The EWS race bikes of 2020 (so far) Part 1

27 July 2020

In 2020, it feels like nothing can be taken for granted. Certainty remains a distant concept but, as R1 at Trailove Zermatt approaches, a semblance of normality can be sniffed on the wind. Or, if nothing else, at least a chance to ogle some race bikes! 

What's traditionally the best thing about the first round of every season? Well, for bike fans, it's often the chance to check out the new lumps of carbon fibre, metal and rubber being wheeled around by the pro's. New trends can be spotted, new bikes break cover and new paint jobs collect their first grazes and gouges. The new season equals new bikes so we've had a dig through our '2020 photography' folder to put together an amuse-bouche of two-wheeled trincketry to fire the taste buds into life!

Connor Fearon's Kona Factory Racing Process 153 29

Fearon's 2020 Process 153 29 is very, very red and, as we all know, red ones go faster. Pic: Ryan Finlay

Connor Fearon lit up the Tasmanian round of the 2019 series but no-one should have been that surprised given that he arrived there as the freshly-crowned Aussie national champ. He promptly earned a spot on Team Australia's Trophy of Nations squad and is widely recognised as a danger man no matter what the conditions are doing.

Part of the enigma surrounding Fearon is that he shares his countryman Sam Hill's penchant for flat pedals. Connor runs HT flats, Deity components, a SRAM build and RockShox suspension. This pic of his scarlet race bike was taken earlier in the year and we'd imagine that it's a pretty safe bet that his RockShox suspension set up will now also include the brands new Zeb fork. A 160/153mm travel 29er with a 38mm stanchioned fork and a coil-sprung rear? Meaty meats.

Bex Baroana's Ibis Enduro Team Ripmo 

The compact lines of Bex Baraona's Ripmo look fast standing still. Pic: Kieran Kenney

It doesn't seem like that long ago that the perceived wisdom surrounding 29ers stipulated that riders had to be a certain height to ride them effectively. One look at the perfectly svelte back end of Bex Baroana's Ibis Ripmo tells you all you need to know in regards as to what can be achieved with modern suspension units and clever packaging. 

Shot on location during a Live To Ride shoot, Bex' bike is already running Fox Racing Shox' 38 Float fork and what would look, due to it's dark colouring, as some kind of prototype rear shock free of the Californian brands trademark Kashima coating. Shimano's latest generation of M9100 XTR drivetrain takes care of stopping and going nicely. 

Rae Morrison's Liv Racing Hail Advanced

All hail the... well, the Hail. Pic: Sven Martin Photo

For 2020, Liv Cycling are our Official Women's Partner and will be organising women's rides at all our events. Aside from being somewhere for women to hang out and ride away from the stresses of racing, they will inevitably become somewhere for everyone to slowly turn green with envy over Rae Morrison's Hail Advanced.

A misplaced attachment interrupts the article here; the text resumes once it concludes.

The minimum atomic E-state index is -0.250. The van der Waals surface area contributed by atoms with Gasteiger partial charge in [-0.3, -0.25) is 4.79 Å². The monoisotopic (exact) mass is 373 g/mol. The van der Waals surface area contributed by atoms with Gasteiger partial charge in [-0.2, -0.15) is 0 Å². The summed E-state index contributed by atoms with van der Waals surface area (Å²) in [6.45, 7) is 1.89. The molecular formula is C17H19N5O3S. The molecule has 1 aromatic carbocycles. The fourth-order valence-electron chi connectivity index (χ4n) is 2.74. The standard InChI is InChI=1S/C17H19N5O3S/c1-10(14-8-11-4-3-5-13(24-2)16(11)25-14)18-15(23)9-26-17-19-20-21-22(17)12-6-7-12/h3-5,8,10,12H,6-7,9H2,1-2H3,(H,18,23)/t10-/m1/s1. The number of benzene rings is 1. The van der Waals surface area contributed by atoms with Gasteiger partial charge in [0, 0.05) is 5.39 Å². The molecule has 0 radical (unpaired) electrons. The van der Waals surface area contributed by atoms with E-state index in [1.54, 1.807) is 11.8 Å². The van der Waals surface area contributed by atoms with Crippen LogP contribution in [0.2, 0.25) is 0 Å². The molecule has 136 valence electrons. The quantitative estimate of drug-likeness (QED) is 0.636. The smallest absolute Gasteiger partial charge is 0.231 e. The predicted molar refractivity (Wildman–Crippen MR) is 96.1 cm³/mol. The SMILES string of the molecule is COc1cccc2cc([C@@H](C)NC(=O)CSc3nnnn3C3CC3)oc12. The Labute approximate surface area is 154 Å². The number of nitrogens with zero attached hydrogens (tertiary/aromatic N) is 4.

Look, if you can, past the custom paint job however and this mulleted machine is tailor-made for racing. That includes DVO suspension, Wheelworks carbon fibre rimmed wheels, Hope brakes and Shimano M9100 XTR. 

Find out more about this bike, here.

Greg Callaghan's Unior Devinci Factory Racing Spartan 29

Another man adhering to the 'red ones go faster' mantra in 2020 will be Greg Callaghan. Pic: Ross Bell Photo

The big story of the 2019/20 off-season was Greg Callaghan's departure from long-time partners, the Cube Action Team. It was on board the German marque that the Irishman had captured three EWS victories. A return to form is hoped for with his move to Unior Devinci where he will be joining Keegan Wright.

This is one of the very first shots of Greg and his new Spartan 29 from back when the announcement was made at the start of the year. The Spartan is a leggy beast offering as much as 175/160mm of travel plus acres of tyre clearance. There can be little question of their pedigree having taken the late Stevie Smith to his 2013 downhill UCI World Cup title and, more recently, Damien Oton to his emotional top step appearance in Finale Ligure in 2017.

Josh Carlson's Giant Factory Off-Road Giant Reign E+

If you're going to have a race bike in 2020, it needs to be bright! Pic: Wesley Lonergran

This could well be a big year for the big Australian, Josh Carlson. Frother, as he's affectionately known in the pits, is one of the biggest names to jump ship to contest the innaugural EWS-E championship and, given that he's already a Trophy of Nations pedigree rider, you'd have to assert that he could be right in there mixing it amongst the top of the time sheets.

The Reign E+ that he'll be attempting to do so aboard is an interesting e-bike in the sense that it is running one of Giant's own power units and software. Carlson's mount is also bedecked in Fox Racing Shox suspension and Shimano XTR M9100 shifting and brakes. 

Find out more about this bike, here.

Elliott Heap's Chain Reaction Cycles' Nukeproof Reactor

NOT Elliott Heap's 2020 race bike... Pic: Kieran Kenney

Right, right, OK - we know that this isn't Elliott Heap's EWS bike but we'll freely admit to loving it nonetheless! The Reactor is Nukeproof's do-it-all machine which sits just below the sledgehammer-like Mega race bike. It offers 140/130mm of what would used to have been termed 'playful' suspension travel and has lines sufficiently uncomplicated enough to pull off the often illusive trick of being yellow. Prototype Michelin's, a bluetooth AXS dropper post and RockShox Pike's round off an amazing build. Sorry not sorry. 

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